I conclude that in a populist regime like this one, the leader must take the risk of an election. It’s not North Korea; it’s not China. Populists need the popular mandate. They need legitimacy derived from the vote, from the electorate, to be in a position to say, “I can prevail because I am the people.” Of course, when you take the risk of the vote, of the election, you also risk losing. That’s why it’s an authoritarian regime, but not a fascist regime. It’s a different category.

Muslims in India Are Getting Ghettoized

A man chanting songs with a dummy cow in the background during the Golden Jubilee
celebration of VHP – a Hindu nationalist organization on December 20, 2014 in Kolkata, India. Photo: Arindam Banerjee.

What role do the BJP and Modi play in promoting exclusionary practices against Muslim minorities in India? How does the nexus of Hindu nationalism and populism impact social cohesion, diversity, and India’s democratic ideals?

Professor Christophe Jaffrelot: This time, Modi has been explicitly communal, using words vis-à-vis Muslims that he had never publicly used before, because he is on the defensive. He needs to mobilize his support base as much as possible. However, until recently, he was not explicitly anti-Muslim. Thus, the dirty job was done by others. There was a very clear division of labor: the government and the party tried to remain clean. By contrast, underground, there were groups we call ‘vigilantes’. These vigilantes indulged in cultural policing, patrolling university campuses to check whether Muslim boys were talking to Hindu girls, to prevent them from interacting with Hindu girls because of the fear of them seducing and converting Hindu women. It sounds banal, but in practice, it could be very ugly and result in violence. Violence is the order of the day when they patrol highways to check whether truck drivers are transporting bovines to the slaughterhouse, with the cow being the sacred animal, par excellence, in India. This movement, known as cow protection, is clearly a way to discipline and harass Muslims, and there have been many cases of lynchings. Similarly, the same groups make it very difficult for Hindus to sell their flats or houses to Muslims in mixed neighborhoods, to ensure that there is no interaction and that ghettoization remains the order of the day. Muslims are getting ghettoized for that reason among others, including socioeconomic decline. Of course, all these practices go together with discrimination in the job market, and Muslims are suffering socioeconomically.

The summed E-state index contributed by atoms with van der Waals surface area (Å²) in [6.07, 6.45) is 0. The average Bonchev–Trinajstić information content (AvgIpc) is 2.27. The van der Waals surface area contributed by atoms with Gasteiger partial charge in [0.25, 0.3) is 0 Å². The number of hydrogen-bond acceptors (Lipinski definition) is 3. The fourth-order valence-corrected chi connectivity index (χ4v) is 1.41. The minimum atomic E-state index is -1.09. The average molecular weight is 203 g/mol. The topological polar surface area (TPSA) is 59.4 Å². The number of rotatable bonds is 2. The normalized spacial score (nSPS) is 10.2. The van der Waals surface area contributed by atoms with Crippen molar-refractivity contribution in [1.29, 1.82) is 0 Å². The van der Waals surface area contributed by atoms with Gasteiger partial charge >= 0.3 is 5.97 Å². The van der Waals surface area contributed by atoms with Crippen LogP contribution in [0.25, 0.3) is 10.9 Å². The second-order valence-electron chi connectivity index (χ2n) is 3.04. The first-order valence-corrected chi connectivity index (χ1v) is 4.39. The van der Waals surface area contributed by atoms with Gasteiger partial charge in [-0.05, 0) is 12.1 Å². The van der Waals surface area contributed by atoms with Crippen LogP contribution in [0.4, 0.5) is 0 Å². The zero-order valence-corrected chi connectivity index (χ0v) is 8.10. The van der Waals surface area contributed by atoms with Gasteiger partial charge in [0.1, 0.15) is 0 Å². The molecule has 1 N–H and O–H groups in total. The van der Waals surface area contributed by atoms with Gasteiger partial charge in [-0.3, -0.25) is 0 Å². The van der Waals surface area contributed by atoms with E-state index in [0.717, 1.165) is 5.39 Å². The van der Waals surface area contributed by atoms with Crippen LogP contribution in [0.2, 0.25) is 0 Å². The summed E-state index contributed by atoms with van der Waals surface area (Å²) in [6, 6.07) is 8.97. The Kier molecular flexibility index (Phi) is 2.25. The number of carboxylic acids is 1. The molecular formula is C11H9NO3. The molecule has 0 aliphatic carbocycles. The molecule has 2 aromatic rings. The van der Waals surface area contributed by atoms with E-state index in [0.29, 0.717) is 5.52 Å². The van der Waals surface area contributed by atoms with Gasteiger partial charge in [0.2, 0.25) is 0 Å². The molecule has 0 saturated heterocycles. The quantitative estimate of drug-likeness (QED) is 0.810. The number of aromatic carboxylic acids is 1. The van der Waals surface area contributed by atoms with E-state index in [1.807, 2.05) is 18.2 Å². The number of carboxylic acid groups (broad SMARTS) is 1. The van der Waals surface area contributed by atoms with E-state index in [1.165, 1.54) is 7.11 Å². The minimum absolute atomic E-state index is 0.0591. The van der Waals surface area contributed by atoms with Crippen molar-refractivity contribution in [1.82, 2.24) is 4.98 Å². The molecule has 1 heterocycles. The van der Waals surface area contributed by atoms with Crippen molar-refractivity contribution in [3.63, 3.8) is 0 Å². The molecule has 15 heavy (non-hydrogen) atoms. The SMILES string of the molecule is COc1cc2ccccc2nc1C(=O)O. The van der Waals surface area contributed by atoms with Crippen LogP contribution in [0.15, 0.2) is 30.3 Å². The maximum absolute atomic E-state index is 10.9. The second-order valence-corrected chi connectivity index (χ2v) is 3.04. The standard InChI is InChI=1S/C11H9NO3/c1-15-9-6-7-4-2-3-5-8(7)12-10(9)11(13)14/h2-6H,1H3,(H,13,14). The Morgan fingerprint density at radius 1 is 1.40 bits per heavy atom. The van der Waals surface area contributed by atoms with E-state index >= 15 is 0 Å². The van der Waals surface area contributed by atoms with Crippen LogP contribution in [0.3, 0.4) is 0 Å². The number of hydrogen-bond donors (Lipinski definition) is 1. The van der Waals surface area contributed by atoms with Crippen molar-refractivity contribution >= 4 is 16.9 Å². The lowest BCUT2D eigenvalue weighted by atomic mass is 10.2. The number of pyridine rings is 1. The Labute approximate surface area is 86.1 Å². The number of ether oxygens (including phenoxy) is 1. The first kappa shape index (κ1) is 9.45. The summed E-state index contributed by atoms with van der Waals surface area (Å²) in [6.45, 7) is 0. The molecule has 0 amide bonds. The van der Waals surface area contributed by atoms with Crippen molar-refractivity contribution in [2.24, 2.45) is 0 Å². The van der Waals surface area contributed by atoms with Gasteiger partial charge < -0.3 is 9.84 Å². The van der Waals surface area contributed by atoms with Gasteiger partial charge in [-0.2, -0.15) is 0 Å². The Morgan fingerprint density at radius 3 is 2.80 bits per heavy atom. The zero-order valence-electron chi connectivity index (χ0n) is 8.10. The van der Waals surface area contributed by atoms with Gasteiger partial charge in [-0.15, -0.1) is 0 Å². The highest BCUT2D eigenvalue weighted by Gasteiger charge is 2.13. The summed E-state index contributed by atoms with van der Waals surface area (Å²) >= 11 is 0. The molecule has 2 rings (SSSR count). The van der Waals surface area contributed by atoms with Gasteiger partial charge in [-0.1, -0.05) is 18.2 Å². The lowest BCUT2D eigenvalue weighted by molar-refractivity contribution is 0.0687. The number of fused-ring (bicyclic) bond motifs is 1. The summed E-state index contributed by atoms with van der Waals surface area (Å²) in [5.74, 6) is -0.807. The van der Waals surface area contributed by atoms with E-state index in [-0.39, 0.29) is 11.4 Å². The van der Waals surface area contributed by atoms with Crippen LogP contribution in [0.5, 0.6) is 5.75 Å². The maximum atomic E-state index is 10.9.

These are the daily routines for Muslims, who live in fear, especially when they are in small minorities. However, what is new is the passing of laws that not only de facto but also de jure make them second-class citizens. For instance, a significant law passed in 2019, the Citizenship Amendment Act, states that only non-Muslim refugees from Bangladesh, Pakistan, and Afghanistan would be eligible for Indian nationality and citizenship. Many other laws have been enacted at the state level, making interreligious marriages very difficult, severely restricting conversion out of Hinduism, and complicating the sale of houses to someone from a different community. 

So, while BJP and Modi at the center appear to remain clean, underground vigilantes do the dirty work. But lately, we also see governments at both the state and national levels indulging in overtly communal practices. This is a notable change. In India, we use the term ‘communal’ because it was the word used, especially under Nehru in the 1950s and 1960s, to indicate a departure from nationalism. Communalism can be Hindu, Muslim, Sikh; nationalism is Indian. People were encouraged to feel like Indians and not indulge in communalism. I find this distinction still very useful.